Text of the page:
The Alice in Chains guitarist-songwriter covers Elton John’s “Goodbye” — with the Rocket Man’s blessing — on his third solo outing.
Sitting on his porch, looking out onto the Puget Sound in Washington State, Jerry Cantrell is feeling lighter, brighter. Ready to release his third solo album, Brighten, today through Think Indie, things are looking up, despite this being the most precarious of times — 17 months into the coronavirus pandemic.
Although not as weighty as Cantrell’s previous offerings on 1998 release Boggy Depot and Degradation Trip in 2002, Brighten is not bereft of heavier subject matter like self-doubt, loss and making amends.
“It’s referencing different shades and putting layers into things, so it’s not just all f–king monochrome like, ‘Hey, this is a happy song,’ or ‘Hey, this is a depressing song,’” says Cantrell. “It’s a mix of all sorts of things. It’s a body of work, and it definitely has an overall feel of energy and a little more light — but there’s also plenty of dark in there, too. Both are interlocked and important, and it just depends on what ratio you have in the ingredients in the mixing bowl.”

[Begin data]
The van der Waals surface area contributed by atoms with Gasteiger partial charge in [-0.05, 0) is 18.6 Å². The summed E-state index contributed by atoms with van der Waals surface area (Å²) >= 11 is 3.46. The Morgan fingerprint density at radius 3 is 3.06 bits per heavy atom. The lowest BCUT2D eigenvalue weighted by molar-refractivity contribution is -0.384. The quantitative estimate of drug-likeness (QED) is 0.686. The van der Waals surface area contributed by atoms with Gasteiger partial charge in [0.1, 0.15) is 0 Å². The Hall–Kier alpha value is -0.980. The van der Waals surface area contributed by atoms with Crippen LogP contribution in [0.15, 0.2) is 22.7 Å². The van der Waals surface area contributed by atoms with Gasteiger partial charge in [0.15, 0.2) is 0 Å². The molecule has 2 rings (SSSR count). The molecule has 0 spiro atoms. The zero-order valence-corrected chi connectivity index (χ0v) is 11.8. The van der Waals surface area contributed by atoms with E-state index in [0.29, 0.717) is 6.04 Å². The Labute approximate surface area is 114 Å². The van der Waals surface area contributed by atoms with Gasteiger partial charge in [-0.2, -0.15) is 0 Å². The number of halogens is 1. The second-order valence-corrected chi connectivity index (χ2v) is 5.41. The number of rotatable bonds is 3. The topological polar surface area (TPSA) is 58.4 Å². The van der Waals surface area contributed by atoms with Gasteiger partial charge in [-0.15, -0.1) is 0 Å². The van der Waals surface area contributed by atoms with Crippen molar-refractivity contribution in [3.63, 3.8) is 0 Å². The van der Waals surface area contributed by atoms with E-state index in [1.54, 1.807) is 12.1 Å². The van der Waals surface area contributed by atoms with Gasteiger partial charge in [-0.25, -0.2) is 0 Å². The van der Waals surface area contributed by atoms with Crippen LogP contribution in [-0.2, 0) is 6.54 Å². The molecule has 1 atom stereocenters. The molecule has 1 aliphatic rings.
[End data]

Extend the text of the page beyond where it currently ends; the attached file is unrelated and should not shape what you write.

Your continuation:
After Degradation Trip — which was dedicated to Alice in Chains frontman Layne Staley, who died of an overdose at age 34 two months before its release — Cantrell refocused on his main band. Alice in Chains delivered its fourth album, Black Gives Way to Blue, in 2009, followed by 2013’s The Devil Put Dinosaurs Here and 2018’s Rainier Fog. Post-Rainier Fog, Cantrell began assembling the nine tracks on Brighten by revisiting his backlog of songs previously demoed and shelved, fragments of melodies and riffs held over the years, a mix of new songs — and a cover of an Elton John deep cut — and started recording in 2020.
“Every record I’ve been in involved in has a couple of ideas that either weren’t in their best form or just didn’t fit with that body of work, and this record was the same,” says Cantrell. “There are some ideas I’ve been kicking around for a while and others that happened more spontaneously in the process. Filmmakers never get every film out when they want to do it. Some ideas have to sit for a while or wait for the right actor or producer. Music is no different.”